China Threat to EU Telecoms Flagged by European Parliament
(Bloomberg) -- The European Parliament added its voice to growing Western concerns about alleged security threats posed by Chinese telecommunications companies such as Huawei Technologies Co. and ZTE Corp.
The European Union assembly stressed the need for the bloc to protect the next generation of wireless networks, known as 5G, from intruders and to bolster cybersecurity defenses in general.
In a resolution, the 28-nation Parliament “expresses deep concern about the recent allegations that 5G equipment developed by Chinese companies may have embedded backdoors that would allow manufacturers and authorities to have unauthorized access to private and personal data and telecommunications from the EU.”
The assembly “is equally concerned about the potential presence of major vulnerabilities in the 5G equipment developed by these manufacturers if they were to be installed when rolling out 5G networks in the coming years,” says the non-binding text endorsed on Tuesday in Strasbourg, France.
The EU’s increasing alarm about technology-related security risks from China follows U.S. allegations that Huawei could enable Chinese espionage and American calls for European allies to avoid partnering with the company. Western jitters have mushroomed since a 2017 Chinese law requiring organizations and citizens to support national-security investigations.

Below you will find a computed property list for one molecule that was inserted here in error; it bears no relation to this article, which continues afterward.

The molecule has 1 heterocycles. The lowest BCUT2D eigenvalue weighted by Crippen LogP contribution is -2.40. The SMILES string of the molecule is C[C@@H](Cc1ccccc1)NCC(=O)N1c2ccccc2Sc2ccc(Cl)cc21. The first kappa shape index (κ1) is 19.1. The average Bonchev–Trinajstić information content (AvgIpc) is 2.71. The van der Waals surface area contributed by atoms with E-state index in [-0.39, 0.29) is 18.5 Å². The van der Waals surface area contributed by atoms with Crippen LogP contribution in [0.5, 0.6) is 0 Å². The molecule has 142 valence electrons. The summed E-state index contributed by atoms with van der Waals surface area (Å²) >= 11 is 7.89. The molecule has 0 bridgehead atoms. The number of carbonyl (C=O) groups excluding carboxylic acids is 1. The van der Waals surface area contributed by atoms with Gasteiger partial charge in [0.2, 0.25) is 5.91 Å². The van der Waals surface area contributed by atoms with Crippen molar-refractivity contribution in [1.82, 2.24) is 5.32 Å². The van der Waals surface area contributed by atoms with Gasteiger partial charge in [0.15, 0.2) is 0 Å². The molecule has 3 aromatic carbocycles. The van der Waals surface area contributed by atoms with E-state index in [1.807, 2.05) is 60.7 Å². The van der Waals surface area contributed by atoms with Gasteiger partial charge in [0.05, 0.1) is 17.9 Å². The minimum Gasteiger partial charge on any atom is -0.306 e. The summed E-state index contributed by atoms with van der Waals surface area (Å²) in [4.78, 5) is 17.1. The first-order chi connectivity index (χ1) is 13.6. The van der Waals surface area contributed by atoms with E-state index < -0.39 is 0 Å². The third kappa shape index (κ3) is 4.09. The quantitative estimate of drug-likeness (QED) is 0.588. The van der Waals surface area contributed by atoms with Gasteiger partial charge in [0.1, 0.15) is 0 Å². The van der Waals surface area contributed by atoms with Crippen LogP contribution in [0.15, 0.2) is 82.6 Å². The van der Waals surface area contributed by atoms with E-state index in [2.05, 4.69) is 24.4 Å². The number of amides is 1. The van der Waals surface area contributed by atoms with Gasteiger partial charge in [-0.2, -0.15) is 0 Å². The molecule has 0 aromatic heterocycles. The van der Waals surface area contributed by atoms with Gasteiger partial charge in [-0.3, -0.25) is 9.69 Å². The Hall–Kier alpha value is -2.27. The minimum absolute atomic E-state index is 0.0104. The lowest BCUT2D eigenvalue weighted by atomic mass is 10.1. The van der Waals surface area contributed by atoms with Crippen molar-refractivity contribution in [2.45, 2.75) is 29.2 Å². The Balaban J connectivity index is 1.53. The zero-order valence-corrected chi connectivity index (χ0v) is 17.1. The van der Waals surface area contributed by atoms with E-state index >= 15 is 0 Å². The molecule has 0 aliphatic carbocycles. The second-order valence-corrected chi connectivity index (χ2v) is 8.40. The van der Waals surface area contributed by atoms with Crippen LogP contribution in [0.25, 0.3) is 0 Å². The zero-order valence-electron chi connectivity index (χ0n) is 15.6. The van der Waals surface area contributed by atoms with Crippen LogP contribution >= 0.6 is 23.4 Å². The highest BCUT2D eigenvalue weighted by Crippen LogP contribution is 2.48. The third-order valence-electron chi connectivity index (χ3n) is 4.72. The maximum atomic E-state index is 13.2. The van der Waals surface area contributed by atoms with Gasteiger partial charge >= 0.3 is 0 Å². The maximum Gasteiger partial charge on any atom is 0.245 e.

“If there’s the slightest suspicion that Trojan horses end up in critical infrastructure due to Chinese technology, all alarm bells should ring,” Markus Ferber, a European parliamentarian from Germany, said by email. “The EU has to make sure it becomes more independent from third countries when it comes to infrastructure and central technologies.”
In a separate move on Tuesday reflecting jitters in Europe over the issue, the European Commission -- the EU’s executive arm -- said it would issue a recommendation aimed at ensuring a common approach across the bloc to the security of 5G networks.
The goal, the commission said in a statement linked to a strategy paper on EU-China relations, is “to safeguard against potential serious security implications for critical digital infrastructure.”
The EU Parliament resolution cites a warning last year by the Czech cybersecurity agency about technologies provided by Huawei and ZTE. The country’s tax authority subsequently took steps to exclude the companies as potential suppliers of a system for online tax returns -- a move that Huawei challenged and that has led to the preparation of a new tender.
The text by the 751-seat assembly says European authorities should develop a certification system for 5G equipment to enhance its security.
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